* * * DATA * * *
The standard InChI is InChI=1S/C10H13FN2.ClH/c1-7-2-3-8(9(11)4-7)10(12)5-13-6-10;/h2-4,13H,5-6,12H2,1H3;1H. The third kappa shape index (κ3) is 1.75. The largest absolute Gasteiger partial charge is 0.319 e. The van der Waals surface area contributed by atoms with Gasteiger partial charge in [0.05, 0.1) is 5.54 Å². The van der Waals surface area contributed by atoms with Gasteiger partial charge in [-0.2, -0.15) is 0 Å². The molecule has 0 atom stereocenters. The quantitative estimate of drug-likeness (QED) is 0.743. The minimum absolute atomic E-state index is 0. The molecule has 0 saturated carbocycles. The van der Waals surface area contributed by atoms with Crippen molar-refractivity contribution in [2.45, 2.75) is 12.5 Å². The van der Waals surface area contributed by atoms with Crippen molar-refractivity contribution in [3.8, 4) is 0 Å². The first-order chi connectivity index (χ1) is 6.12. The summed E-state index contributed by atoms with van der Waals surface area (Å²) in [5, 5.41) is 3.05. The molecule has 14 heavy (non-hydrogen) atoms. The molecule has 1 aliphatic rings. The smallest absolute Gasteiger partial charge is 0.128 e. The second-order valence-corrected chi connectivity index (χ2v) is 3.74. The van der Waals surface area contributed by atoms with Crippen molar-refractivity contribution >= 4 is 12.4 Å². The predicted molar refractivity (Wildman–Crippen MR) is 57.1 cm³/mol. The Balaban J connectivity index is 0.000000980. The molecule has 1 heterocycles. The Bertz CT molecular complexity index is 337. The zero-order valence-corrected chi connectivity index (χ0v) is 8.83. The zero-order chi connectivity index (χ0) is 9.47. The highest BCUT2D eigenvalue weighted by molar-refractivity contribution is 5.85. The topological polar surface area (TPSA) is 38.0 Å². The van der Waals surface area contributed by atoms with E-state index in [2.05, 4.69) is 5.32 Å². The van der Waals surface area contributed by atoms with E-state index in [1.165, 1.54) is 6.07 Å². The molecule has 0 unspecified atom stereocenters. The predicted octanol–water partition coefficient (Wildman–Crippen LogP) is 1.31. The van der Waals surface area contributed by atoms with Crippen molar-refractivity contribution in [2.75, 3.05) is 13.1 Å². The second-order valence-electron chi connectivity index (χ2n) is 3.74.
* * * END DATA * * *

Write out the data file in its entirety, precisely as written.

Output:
The standard InChI is InChI=1S/C10H13FN2.ClH/c1-7-2-3-8(9(11)4-7)10(12)5-13-6-10;/h2-4,13H,5-6,12H2,1H3;1H. The third kappa shape index (κ3) is 1.75. The largest absolute Gasteiger partial charge is 0.319 e. The van der Waals surface area contributed by atoms with Gasteiger partial charge in [0.05, 0.1) is 5.54 Å². The van der Waals surface area contributed by atoms with Gasteiger partial charge in [-0.2, -0.15) is 0 Å². The molecule has 0 atom stereocenters. The quantitative estimate of drug-likeness (QED) is 0.743. The minimum absolute atomic E-state index is 0. The molecule has 0 saturated carbocycles. The van der Waals surface area contributed by atoms with Crippen molar-refractivity contribution in [2.45, 2.75) is 12.5 Å². The van der Waals surface area contributed by atoms with Crippen molar-refractivity contribution in [3.8, 4) is 0 Å². The first-order chi connectivity index (χ1) is 6.12. The summed E-state index contributed by atoms with van der Waals surface area (Å²) in [5, 5.41) is 3.05. The molecule has 14 heavy (non-hydrogen) atoms. The molecule has 1 aliphatic rings. The smallest absolute Gasteiger partial charge is 0.128 e. The second-order valence-corrected chi connectivity index (χ2v) is 3.74. The van der Waals surface area contributed by atoms with Crippen molar-refractivity contribution >= 4 is 12.4 Å². The predicted molar refractivity (Wildman–Crippen MR) is 57.1 cm³/mol. The Balaban J connectivity index is 0.000000980. The molecule has 1 heterocycles. The Bertz CT molecular complexity index is 337. The zero-order valence-corrected chi connectivity index (χ0v) is 8.83. The zero-order chi connectivity index (χ0) is 9.47. The highest BCUT2D eigenvalue weighted by molar-refractivity contribution is 5.85. The topological polar surface area (TPSA) is 38.0 Å². The van der Waals surface area contributed by atoms with E-state index in [2.05, 4.69) is 5.32 Å². The van der Waals surface area contributed by atoms with E-state index in [1.165, 1.54) is 6.07 Å². The molecule has 0 unspecified atom stereocenters. The predicted octanol–water partition coefficient (Wildman–Crippen LogP) is 1.31. The van der Waals surface area contributed by atoms with Crippen molar-refractivity contribution in [2.75, 3.05) is 13.1 Å². The second-order valence-electron chi connectivity index (χ2n) is 3.74.